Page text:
Many Illawarra residents are not taking advantage of national cancer screening programs, despite the region’s rate of certain cancers being higher than the state average.
Boosting participation rates – particularly in bowel, breast and cervical cancer screening – was the focus of a forum held in Kiama this week.
More than 50 nurses and general practice staff attended the Illawarra Shoalhaven Cancer Screening Forum, hosted by Coordinare – South Eastern NSW Primary Health Network.
Coordinare regional director Linda Livingstone said participants learned how to engage more people in cancer screening activities.
‘’While the incidence and mortality of bowel cancer in the region is higher than the state average, there’s been a decline in participation rates in the bowel cancer screening program, by Wollongong and Shellharbour residents in particular,” she said.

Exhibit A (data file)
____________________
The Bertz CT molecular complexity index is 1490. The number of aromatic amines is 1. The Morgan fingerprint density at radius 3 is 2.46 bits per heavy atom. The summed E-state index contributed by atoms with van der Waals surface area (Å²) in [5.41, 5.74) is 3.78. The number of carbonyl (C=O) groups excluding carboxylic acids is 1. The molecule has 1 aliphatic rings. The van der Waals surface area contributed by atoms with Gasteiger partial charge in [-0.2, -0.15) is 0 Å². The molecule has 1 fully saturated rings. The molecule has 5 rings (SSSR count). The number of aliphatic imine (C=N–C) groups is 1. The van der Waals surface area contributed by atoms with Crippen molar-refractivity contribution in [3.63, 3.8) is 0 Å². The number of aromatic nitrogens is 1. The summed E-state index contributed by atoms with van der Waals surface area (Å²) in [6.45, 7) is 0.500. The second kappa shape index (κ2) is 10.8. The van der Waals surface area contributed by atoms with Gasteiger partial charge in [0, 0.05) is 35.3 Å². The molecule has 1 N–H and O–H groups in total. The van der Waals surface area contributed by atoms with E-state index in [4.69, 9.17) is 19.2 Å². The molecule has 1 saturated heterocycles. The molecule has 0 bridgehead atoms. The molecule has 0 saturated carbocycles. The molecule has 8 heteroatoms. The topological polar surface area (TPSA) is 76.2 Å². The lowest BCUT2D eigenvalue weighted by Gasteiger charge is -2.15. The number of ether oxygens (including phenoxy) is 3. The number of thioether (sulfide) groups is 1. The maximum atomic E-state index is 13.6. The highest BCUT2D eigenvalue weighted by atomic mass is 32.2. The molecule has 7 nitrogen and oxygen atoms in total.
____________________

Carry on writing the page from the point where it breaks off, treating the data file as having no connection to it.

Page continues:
“Participation rates in cervical cancer screening among Wollongong, Shellharbour and Shoalhaven residents are also lower than the state average.
‘’And breast screening rates are also declining in the region, particularly among people from Aboriginal and Torres Strait Islander, and culturally and linguistically diverse, backgrounds.’’
Ms Livingstone said screening programs saved lives, but needed to be encouraged by health professionals, especially in primary care settings.
‘’GPs, or even the receptionist in the practice, have an important role to play in ensuring people remember to get screened,’’ she said.
‘’It may be as simple as asking a patient when they last had their pap test. Often it’s just that people forget due to their busy lives.’’
Ms Livingstone said the National Bowel Screening Program posted Australians over 50 a free, simple screening test to use at home; while BreastScreen NSW provided free mammograms for women between 50 and 74.
The cervical cancer vaccine and regular pap tests worked together to prevent cervical cancer in Australian women.